Category: Victorian girls’ names
I was combing through the Top 1000 Names of 1880 the other day for another project (ah, the glamorous life of the baby name expert) and I was blown away by how many names on the list had been totally forgotten. I don’t mean just marginalized, like Ethel or Beulah, but no longer even in our naming lexicon.
We tend to think of strange, invented, unique names as being a recent phenomenon, as if in the past everybody was named John and Mary, and it’s only since 1968 that we’ve had names like Hallie and Freedom.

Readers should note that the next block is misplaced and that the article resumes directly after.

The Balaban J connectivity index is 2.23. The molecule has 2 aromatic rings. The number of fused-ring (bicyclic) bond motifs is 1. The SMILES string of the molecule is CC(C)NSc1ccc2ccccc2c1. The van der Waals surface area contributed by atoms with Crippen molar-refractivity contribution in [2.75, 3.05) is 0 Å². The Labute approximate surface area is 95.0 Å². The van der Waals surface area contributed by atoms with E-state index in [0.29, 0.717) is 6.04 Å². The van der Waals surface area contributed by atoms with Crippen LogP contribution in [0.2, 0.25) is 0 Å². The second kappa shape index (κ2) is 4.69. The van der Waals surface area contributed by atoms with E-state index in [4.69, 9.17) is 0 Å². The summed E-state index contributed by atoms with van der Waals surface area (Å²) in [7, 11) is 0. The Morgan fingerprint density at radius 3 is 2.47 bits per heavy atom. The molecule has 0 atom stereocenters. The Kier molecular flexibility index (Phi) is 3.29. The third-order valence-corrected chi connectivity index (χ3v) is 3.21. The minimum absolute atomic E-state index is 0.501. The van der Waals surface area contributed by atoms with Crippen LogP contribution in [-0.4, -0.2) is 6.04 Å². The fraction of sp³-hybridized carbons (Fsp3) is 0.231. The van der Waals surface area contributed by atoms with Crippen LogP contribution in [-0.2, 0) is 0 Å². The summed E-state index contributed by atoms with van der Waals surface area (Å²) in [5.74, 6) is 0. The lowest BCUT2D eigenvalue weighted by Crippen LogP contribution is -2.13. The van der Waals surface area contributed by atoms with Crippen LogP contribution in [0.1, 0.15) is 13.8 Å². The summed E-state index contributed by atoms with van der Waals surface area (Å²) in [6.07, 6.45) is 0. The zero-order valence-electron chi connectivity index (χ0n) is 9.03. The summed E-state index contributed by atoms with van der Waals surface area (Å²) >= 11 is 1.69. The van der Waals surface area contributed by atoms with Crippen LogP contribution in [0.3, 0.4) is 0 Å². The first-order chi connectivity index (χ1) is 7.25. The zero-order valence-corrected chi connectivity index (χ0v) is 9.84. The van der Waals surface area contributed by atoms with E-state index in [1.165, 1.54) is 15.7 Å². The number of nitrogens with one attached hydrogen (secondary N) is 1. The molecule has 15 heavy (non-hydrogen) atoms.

But in fact, naming innovations have always been a part of American culture, and examining the list for 1880 – the first year for which we have records – makes that crystal clear. The roster contains literally hundreds of names virtually unknown today.
Here, a two-part look at the lost names of 1880, starting with girls’ names.
The biggest name trend story of 1880 was nickname names – yes, dozens of the expected Minnie and Annies and Elsies (the name of the little girl in the Mary Cassatt painting that illustrates this post), but also dozen of names ending in –ie that have rarely been heard in the past hundred years. There was a notable collection of boyish nickname names such as Donnie and Vinnie and Gussie, but here are the most outrageous overall: